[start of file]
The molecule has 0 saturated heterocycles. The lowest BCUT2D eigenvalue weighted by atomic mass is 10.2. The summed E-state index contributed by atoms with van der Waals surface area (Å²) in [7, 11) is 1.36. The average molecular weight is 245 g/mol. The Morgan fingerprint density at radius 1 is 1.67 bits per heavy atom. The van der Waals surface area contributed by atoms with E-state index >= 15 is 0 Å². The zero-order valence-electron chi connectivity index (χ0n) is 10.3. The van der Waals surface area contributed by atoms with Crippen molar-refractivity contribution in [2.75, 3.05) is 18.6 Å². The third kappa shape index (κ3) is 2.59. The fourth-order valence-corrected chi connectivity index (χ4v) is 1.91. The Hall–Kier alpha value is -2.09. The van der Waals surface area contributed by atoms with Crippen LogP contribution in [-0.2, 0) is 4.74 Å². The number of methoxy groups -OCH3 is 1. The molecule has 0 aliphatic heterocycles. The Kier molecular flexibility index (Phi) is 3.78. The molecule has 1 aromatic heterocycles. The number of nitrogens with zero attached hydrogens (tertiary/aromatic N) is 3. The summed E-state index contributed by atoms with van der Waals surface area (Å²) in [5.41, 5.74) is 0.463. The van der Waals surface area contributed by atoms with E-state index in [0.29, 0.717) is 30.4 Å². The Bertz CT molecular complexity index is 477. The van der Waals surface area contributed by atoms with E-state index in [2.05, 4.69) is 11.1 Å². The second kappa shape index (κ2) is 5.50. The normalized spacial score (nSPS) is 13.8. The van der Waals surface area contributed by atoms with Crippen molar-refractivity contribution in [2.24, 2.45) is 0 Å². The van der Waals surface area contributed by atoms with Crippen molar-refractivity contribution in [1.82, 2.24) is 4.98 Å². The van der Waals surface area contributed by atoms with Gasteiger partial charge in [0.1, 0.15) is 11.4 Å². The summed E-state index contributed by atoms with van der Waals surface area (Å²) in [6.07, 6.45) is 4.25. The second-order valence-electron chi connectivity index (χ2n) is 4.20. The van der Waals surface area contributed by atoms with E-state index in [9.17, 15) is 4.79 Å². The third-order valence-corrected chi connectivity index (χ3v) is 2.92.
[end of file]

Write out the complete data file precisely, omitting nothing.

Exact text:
The molecule has 0 saturated heterocycles. The lowest BCUT2D eigenvalue weighted by atomic mass is 10.2. The summed E-state index contributed by atoms with van der Waals surface area (Å²) in [7, 11) is 1.36. The average molecular weight is 245 g/mol. The Morgan fingerprint density at radius 1 is 1.67 bits per heavy atom. The van der Waals surface area contributed by atoms with E-state index >= 15 is 0 Å². The zero-order valence-electron chi connectivity index (χ0n) is 10.3. The van der Waals surface area contributed by atoms with Crippen molar-refractivity contribution in [2.75, 3.05) is 18.6 Å². The third kappa shape index (κ3) is 2.59. The fourth-order valence-corrected chi connectivity index (χ4v) is 1.91. The Hall–Kier alpha value is -2.09. The van der Waals surface area contributed by atoms with Crippen LogP contribution in [-0.2, 0) is 4.74 Å². The number of methoxy groups -OCH3 is 1. The molecule has 0 aliphatic heterocycles. The Kier molecular flexibility index (Phi) is 3.78. The molecule has 1 aromatic heterocycles. The number of nitrogens with zero attached hydrogens (tertiary/aromatic N) is 3. The summed E-state index contributed by atoms with van der Waals surface area (Å²) in [5.41, 5.74) is 0.463. The van der Waals surface area contributed by atoms with E-state index in [0.29, 0.717) is 30.4 Å². The Bertz CT molecular complexity index is 477. The van der Waals surface area contributed by atoms with E-state index in [2.05, 4.69) is 11.1 Å². The second kappa shape index (κ2) is 5.50. The normalized spacial score (nSPS) is 13.8. The van der Waals surface area contributed by atoms with Crippen molar-refractivity contribution in [2.24, 2.45) is 0 Å². The van der Waals surface area contributed by atoms with Crippen molar-refractivity contribution in [1.82, 2.24) is 4.98 Å². The van der Waals surface area contributed by atoms with Gasteiger partial charge in [0.1, 0.15) is 11.4 Å². The summed E-state index contributed by atoms with van der Waals surface area (Å²) in [6.07, 6.45) is 4.25. The second-order valence-electron chi connectivity index (χ2n) is 4.20. The van der Waals surface area contributed by atoms with E-state index in [9.17, 15) is 4.79 Å². The third-order valence-corrected chi connectivity index (χ3v) is 2.92.